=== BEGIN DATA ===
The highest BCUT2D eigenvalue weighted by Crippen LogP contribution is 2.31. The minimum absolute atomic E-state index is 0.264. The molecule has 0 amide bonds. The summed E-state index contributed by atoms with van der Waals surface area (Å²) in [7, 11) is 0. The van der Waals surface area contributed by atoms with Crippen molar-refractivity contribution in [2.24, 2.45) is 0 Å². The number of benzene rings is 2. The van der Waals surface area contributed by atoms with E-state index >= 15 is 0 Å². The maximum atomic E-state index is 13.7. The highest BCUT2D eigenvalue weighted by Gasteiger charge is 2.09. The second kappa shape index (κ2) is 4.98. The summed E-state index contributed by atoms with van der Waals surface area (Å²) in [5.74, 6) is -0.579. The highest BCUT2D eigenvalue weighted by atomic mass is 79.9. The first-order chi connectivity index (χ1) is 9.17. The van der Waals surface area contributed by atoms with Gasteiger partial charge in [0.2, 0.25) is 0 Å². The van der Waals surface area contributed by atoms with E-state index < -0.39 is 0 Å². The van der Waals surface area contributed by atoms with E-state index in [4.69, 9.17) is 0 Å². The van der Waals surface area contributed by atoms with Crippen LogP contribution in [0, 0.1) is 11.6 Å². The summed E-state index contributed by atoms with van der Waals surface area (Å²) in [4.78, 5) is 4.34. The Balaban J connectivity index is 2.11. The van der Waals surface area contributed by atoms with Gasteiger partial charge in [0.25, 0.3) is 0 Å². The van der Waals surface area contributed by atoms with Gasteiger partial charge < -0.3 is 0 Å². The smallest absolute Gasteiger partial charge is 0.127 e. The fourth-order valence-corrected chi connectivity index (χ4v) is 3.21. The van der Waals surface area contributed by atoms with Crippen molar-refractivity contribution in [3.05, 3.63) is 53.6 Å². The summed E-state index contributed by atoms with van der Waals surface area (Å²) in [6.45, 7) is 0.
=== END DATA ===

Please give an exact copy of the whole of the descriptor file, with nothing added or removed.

The highest BCUT2D eigenvalue weighted by Crippen LogP contribution is 2.31. The minimum absolute atomic E-state index is 0.264. The molecule has 0 amide bonds. The summed E-state index contributed by atoms with van der Waals surface area (Å²) in [7, 11) is 0. The van der Waals surface area contributed by atoms with Crippen molar-refractivity contribution in [2.24, 2.45) is 0 Å². The number of benzene rings is 2. The van der Waals surface area contributed by atoms with E-state index >= 15 is 0 Å². The maximum atomic E-state index is 13.7. The highest BCUT2D eigenvalue weighted by Gasteiger charge is 2.09. The second kappa shape index (κ2) is 4.98. The summed E-state index contributed by atoms with van der Waals surface area (Å²) in [5.74, 6) is -0.579. The highest BCUT2D eigenvalue weighted by atomic mass is 79.9. The first-order chi connectivity index (χ1) is 9.17. The van der Waals surface area contributed by atoms with Gasteiger partial charge in [0.2, 0.25) is 0 Å². The van der Waals surface area contributed by atoms with E-state index < -0.39 is 0 Å². The van der Waals surface area contributed by atoms with E-state index in [4.69, 9.17) is 0 Å². The van der Waals surface area contributed by atoms with Crippen LogP contribution in [0, 0.1) is 11.6 Å². The summed E-state index contributed by atoms with van der Waals surface area (Å²) in [4.78, 5) is 4.34. The Balaban J connectivity index is 2.11. The van der Waals surface area contributed by atoms with Gasteiger partial charge in [0.25, 0.3) is 0 Å². The van der Waals surface area contributed by atoms with Gasteiger partial charge < -0.3 is 0 Å². The smallest absolute Gasteiger partial charge is 0.127 e. The fourth-order valence-corrected chi connectivity index (χ4v) is 3.21. The van der Waals surface area contributed by atoms with Crippen molar-refractivity contribution in [3.05, 3.63) is 53.6 Å². The summed E-state index contributed by atoms with van der Waals surface area (Å²) in [6.45, 7) is 0.